The first thirty pages of this are reactionary and very mean-spirited. Our "hero" and the love of his life spout opinions straight out of the pages of far-right screeds like The American Conservative or The National Review -- all about how society will collapse if people live together without being marriage, or how the purpose of marriage is to make babies, or disgust at the existence of "dole blodgers."
But our young lovers, Jinny and Joel, cannot get married, because Joel is poor, and he thinks Jinny is too. (He's perfectly willing to be supported by his wife, he insists, if she can find a job that will support them and their children. But stay tuned, he's lying.)
Then we learn that Jinny, the hero's true love, is filthy rich. Instead of solving his objections, it sends him into a tizzy. He flees -- flees so far as to join a colony ship heading for a planet hundreds of light years away.
We're told -- the narrative of the book tells us -- that he makes the right choice, since actually Jinny is a terrible evil person. Nothing in the book shows that, except, you know, her wanting them to follow her life plan, instead of his. That qualifies as evil for women, I suppose.
Also, while he's at Jinny's family enclave, Joel meets Jinny's cousin, a seven year old girl. You can see where this is going, I bet.
What is it with SF "heroes' who are terrified of feminist women, who then fall in love with little girls? Oh, he doesn't marry the seven year old until she's "grown up" (eighteen to his twenty-eight, I think it is, by then) but he starts courting her right away, via a telepath on the ship. Gah.
Once Joel is on the ship, by the way, the reactionary /hateful nature of his opinions begins to decline a bit. He turns out to be bisexual, for instance, and he doesn't even comment when his (male) friend marries another guy. He accepts help from the ship's psychiatrist. He's a pacifist, and seems to think being a pacifist is a thing to be desired. There's a great speech by one of the ship's smartest characters about how anger comes from fear, and how we should not listen to that anger or that fear. Plenty more like that.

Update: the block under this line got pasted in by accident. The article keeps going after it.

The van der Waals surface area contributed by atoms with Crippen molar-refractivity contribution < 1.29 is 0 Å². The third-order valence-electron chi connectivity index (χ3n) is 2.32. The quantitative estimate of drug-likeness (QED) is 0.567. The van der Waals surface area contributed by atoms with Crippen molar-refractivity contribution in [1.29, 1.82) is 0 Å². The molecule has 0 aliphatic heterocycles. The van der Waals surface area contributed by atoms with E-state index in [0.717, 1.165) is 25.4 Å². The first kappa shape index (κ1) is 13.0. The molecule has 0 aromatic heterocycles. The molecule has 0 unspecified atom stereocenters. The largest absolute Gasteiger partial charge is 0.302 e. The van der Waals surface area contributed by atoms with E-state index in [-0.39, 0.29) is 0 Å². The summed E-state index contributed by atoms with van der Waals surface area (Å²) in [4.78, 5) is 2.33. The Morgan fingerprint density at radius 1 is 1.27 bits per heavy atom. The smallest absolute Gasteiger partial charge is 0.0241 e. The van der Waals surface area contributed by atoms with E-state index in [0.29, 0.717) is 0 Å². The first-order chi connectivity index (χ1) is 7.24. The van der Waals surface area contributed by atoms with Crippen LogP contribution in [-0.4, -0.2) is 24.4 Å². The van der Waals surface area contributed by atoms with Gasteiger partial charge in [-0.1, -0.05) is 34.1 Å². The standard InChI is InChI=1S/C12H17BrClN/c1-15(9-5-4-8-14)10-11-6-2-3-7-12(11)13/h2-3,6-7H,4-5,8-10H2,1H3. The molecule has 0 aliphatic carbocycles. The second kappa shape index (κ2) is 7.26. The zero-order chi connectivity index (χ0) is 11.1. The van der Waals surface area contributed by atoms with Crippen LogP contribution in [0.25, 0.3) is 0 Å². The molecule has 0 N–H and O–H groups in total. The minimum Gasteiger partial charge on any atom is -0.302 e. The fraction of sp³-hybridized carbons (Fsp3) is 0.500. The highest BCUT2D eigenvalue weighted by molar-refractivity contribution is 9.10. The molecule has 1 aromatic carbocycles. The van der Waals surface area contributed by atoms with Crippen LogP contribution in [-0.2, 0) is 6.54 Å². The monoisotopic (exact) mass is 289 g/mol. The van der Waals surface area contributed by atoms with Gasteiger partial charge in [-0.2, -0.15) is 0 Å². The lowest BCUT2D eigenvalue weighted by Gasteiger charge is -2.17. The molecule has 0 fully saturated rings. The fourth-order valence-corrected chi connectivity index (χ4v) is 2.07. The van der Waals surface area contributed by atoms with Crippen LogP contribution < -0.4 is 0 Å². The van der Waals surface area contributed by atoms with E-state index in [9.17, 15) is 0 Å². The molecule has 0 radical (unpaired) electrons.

I've heard Spider Robinson is a good writer and a good person. I'm not going to hold this one against him. Maybe he did the best he could with what he had.
Tolkien, The Lord of the Rings (Vol. I)
Confession: I've never read Tolkien. I did start to read the Hobbit once, and couldn't get on with it. So I thought I would once again give him a try.
I got all the way through Volume I of the multi-volume set our library has, mainly by skimming the last 30 pages or so. I don't think I'll be pushing on. We're 300 pages in, and essentially nothing has happened. Bilbo had a party. He left. Frodo inherits the ring. Gandalf tells him its dangerous. The hobbits leave the shire. And leave the shire. And leave the shire. And fucking leave the shire. Jeez, can we cut to the chase?
This just isn't for me.
Ray Bradbury, The Martian Chronicles, S is for Space
In the spirit of giving writers another chance, I thought I'd give Bradbury another chance, so I checked these two out of the library as well.
Gah. And nah.
What is it he's doing wrong? I don't know if I can articulate it exactly. He's both twee and self-important, I think. All that lyricism, all that adoration of small-town coziness and small town American childhood, and almost nothing else to say.
He does rise above this occasionally. His "There Will Come Soft Rains" is a great story, and so is "The Veldt." But on the whole, yeah, no.